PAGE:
Prudent fiscal policy and the relatively higher oil price environment have resulted in some governments repaying part of their debt stock when it comes due. Dubai has been repaying its debt, including $1.9 billion in bonds from 2020 to 2022, and reduced its loans from bank Emirates NBD by 33% over the same period. This year, we expect a further decline in debt by about UAE dirham (AED) 30 billion ($8 billion), in line with the Dubai government's recent announcement regarding debt reduction, including the partial settlement of financing extended by the Abu Dhabi government and Central Bank of the UAE. As a result, we expect Dubai's gross general government debt will decline to 46% of GDP by year-end 2023 from 79% of GDP in 2020. The Qatari government intends to reduce its overall debt-to-GDP ratio by repaying maturing external debt. We expect the government's strategy to reduce total general government debt to 31% of GDP by 2026, from about 46% in 2022 (see "Qatar," published Nov. 6, 2023). For Oman, we forecast a reduction in gross government debt to 32% of GDP in 2026, from 38% of GDP in 2023, on account of continued deleveraging by the government and increasing nominal GDP (see "Oman Upgraded To 'BB+' From 'BB' On Firmer Macroeconomic Fundamentals; Outlook Stable," published Sept. 29, 2023).

Notwithstanding our expectation of reduced GCC funding requirements, we expect the region's gross debt to moderately rise in nominal terms, largely due to increased issuance in Saudi Arabia and Kuwait (see chart 3). Over the next two years, we expect the authorities to adopt measures to diversify Kuwait's sources of financing, such as a new debt law, either via parliamentary vote, or possibly via an emiri decree (see "Kuwait," published June 12, 2023). For the GCC as a whole, borrowing will be somewhat mitigated by deleveraging in Oman, but even more so in Qatar. Saudi Arabia accounts for about 45% of total GCC debt in 2023, followed by the UAE (22%), Qatar (16%), Bahrain (9%), Oman (7%), and Kuwait (1%).

Chart 3


Why do GCC governments with sizeable liquid assets issue debt at all?

Notwithstanding most GCC states' sizable liquid assets, they have regularly issued in the market. This is because prior to the sharp rise in interest rates, they believed that the return on their assets would be greater than the long-term cost of raising debt. In turn, they prefer not to liquidate their assets, especially if stock markets are falling. In other cases, governments may also be reluctant to liquidate pools of assets that they have earmarked for use by future generations, as seen with the FGF in Kuwait. Some government's also issued debt to establish benchmark yield curves in foreign and, more recently, local currency debt.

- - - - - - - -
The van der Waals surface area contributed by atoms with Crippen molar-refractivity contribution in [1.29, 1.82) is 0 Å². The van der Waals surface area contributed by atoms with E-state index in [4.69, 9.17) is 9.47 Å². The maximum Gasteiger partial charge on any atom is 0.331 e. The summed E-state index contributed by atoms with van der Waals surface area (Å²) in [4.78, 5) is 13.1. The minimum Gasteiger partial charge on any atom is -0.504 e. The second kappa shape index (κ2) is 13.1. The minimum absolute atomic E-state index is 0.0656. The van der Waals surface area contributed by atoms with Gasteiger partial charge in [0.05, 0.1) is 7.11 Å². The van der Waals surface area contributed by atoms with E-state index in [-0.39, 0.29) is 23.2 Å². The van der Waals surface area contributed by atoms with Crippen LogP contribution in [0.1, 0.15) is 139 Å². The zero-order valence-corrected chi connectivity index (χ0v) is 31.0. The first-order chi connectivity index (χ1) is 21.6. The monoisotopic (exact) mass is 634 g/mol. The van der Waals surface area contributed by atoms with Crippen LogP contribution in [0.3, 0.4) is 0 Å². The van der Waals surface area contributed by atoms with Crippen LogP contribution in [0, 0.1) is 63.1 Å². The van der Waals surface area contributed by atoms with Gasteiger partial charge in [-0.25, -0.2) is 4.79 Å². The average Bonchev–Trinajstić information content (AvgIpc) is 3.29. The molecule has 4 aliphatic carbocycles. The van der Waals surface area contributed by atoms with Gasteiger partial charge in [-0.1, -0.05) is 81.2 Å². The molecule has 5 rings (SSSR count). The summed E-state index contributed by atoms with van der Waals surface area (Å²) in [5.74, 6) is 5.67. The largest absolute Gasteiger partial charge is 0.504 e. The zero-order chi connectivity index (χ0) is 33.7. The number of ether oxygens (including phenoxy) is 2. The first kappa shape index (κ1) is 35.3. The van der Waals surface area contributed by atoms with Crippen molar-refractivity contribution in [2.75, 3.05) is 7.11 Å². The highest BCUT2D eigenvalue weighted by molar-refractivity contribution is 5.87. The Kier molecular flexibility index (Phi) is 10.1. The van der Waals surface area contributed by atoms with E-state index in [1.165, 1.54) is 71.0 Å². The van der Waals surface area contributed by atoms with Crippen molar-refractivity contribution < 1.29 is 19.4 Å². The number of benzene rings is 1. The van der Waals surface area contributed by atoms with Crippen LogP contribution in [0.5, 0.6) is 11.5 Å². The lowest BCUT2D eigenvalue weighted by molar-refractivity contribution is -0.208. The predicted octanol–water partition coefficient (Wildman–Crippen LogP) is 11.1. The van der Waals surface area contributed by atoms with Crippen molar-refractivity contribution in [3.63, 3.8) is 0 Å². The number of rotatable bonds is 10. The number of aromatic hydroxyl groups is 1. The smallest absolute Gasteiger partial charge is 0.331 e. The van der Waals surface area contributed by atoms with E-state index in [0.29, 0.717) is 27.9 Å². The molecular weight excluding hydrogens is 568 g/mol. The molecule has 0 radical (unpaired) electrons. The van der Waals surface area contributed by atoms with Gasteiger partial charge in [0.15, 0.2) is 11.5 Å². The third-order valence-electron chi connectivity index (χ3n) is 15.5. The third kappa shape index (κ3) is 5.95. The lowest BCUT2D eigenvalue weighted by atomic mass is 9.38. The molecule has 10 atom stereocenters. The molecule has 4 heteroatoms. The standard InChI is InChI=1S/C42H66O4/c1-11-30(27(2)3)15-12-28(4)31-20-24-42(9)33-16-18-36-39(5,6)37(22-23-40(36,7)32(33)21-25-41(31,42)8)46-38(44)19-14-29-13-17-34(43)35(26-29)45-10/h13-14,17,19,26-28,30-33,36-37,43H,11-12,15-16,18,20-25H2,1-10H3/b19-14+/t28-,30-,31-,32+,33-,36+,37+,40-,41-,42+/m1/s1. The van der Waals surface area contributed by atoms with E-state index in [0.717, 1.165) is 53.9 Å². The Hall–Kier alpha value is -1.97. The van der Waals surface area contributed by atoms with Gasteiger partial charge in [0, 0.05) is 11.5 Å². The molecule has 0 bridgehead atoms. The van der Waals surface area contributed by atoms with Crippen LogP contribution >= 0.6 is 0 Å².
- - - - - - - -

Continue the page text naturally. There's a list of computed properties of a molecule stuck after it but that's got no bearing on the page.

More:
However, we note certain governments are repaying their debt and achieving this partly by liquidating assets. Dubai is actively monetizing its assets with plans to list 10 government-owned companies announced last year. Some were listed in 2022, generating estimated cash proceeds of about AED30 billion ($8 billion). With six more companies still to be listed, the government should see another liquidity boost, which could support further debt reduction.

Our estimates of liquid assets strengthen governments' fiscal positions, supporting the creditworthiness of GCC sovereigns. Among the GCC states we rate, Kuwait, Abu Dhabi, Qatar, and Saudi Arabia maintain very strong, or in some cases extremely strong, net asset positions by prudently saving their hydrocarbon wealth (see chart 4). Over 2023-2026, we expect government debt to exceed our estimate of liquid assets for Bahrain and Sharjah.

Chart 4


Related Research

Primary Credit Analyst:Juili Pargaonkar, Dubai +971-4-372-7167;
Secondary Contact:Trevor Cullinan, Dubai + (971)43727113;